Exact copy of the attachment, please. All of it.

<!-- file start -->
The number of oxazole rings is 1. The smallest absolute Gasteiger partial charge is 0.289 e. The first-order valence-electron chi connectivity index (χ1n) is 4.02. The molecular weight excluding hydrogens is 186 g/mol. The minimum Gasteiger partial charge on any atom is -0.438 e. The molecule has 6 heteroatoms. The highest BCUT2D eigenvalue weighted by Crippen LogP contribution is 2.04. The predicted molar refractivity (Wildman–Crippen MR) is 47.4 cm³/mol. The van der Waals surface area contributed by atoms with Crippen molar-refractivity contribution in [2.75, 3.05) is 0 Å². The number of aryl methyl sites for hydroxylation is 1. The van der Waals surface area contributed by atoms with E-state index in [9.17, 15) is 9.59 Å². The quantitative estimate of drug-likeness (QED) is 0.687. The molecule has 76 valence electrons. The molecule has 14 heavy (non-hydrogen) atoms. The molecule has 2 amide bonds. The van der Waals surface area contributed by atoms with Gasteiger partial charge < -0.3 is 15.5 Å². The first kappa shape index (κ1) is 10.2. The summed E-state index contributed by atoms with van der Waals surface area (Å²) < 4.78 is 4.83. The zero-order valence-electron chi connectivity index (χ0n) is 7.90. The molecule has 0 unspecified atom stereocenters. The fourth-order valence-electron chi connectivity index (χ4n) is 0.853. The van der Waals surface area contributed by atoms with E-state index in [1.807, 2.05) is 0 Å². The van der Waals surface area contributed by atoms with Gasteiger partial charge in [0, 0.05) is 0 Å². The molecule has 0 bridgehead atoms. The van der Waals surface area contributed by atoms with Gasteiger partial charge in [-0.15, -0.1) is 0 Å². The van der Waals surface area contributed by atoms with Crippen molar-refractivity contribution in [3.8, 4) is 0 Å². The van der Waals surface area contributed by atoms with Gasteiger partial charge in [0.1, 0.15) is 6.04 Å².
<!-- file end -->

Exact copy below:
The number of oxazole rings is 1. The smallest absolute Gasteiger partial charge is 0.289 e. The first-order valence-electron chi connectivity index (χ1n) is 4.02. The molecular weight excluding hydrogens is 186 g/mol. The minimum Gasteiger partial charge on any atom is -0.438 e. The molecule has 6 heteroatoms. The highest BCUT2D eigenvalue weighted by Crippen LogP contribution is 2.04. The predicted molar refractivity (Wildman–Crippen MR) is 47.4 cm³/mol. The van der Waals surface area contributed by atoms with Crippen molar-refractivity contribution in [2.75, 3.05) is 0 Å². The number of aryl methyl sites for hydroxylation is 1. The van der Waals surface area contributed by atoms with E-state index in [9.17, 15) is 9.59 Å². The quantitative estimate of drug-likeness (QED) is 0.687. The molecule has 76 valence electrons. The molecule has 14 heavy (non-hydrogen) atoms. The molecule has 2 amide bonds. The van der Waals surface area contributed by atoms with Gasteiger partial charge < -0.3 is 15.5 Å². The first kappa shape index (κ1) is 10.2. The summed E-state index contributed by atoms with van der Waals surface area (Å²) < 4.78 is 4.83. The zero-order valence-electron chi connectivity index (χ0n) is 7.90. The molecule has 0 unspecified atom stereocenters. The fourth-order valence-electron chi connectivity index (χ4n) is 0.853. The van der Waals surface area contributed by atoms with E-state index in [1.807, 2.05) is 0 Å². The van der Waals surface area contributed by atoms with Gasteiger partial charge in [0, 0.05) is 0 Å². The molecule has 0 bridgehead atoms. The van der Waals surface area contributed by atoms with Gasteiger partial charge in [-0.15, -0.1) is 0 Å². The van der Waals surface area contributed by atoms with Crippen molar-refractivity contribution in [3.8, 4) is 0 Å². The van der Waals surface area contributed by atoms with Gasteiger partial charge in [0.1, 0.15) is 6.04 Å².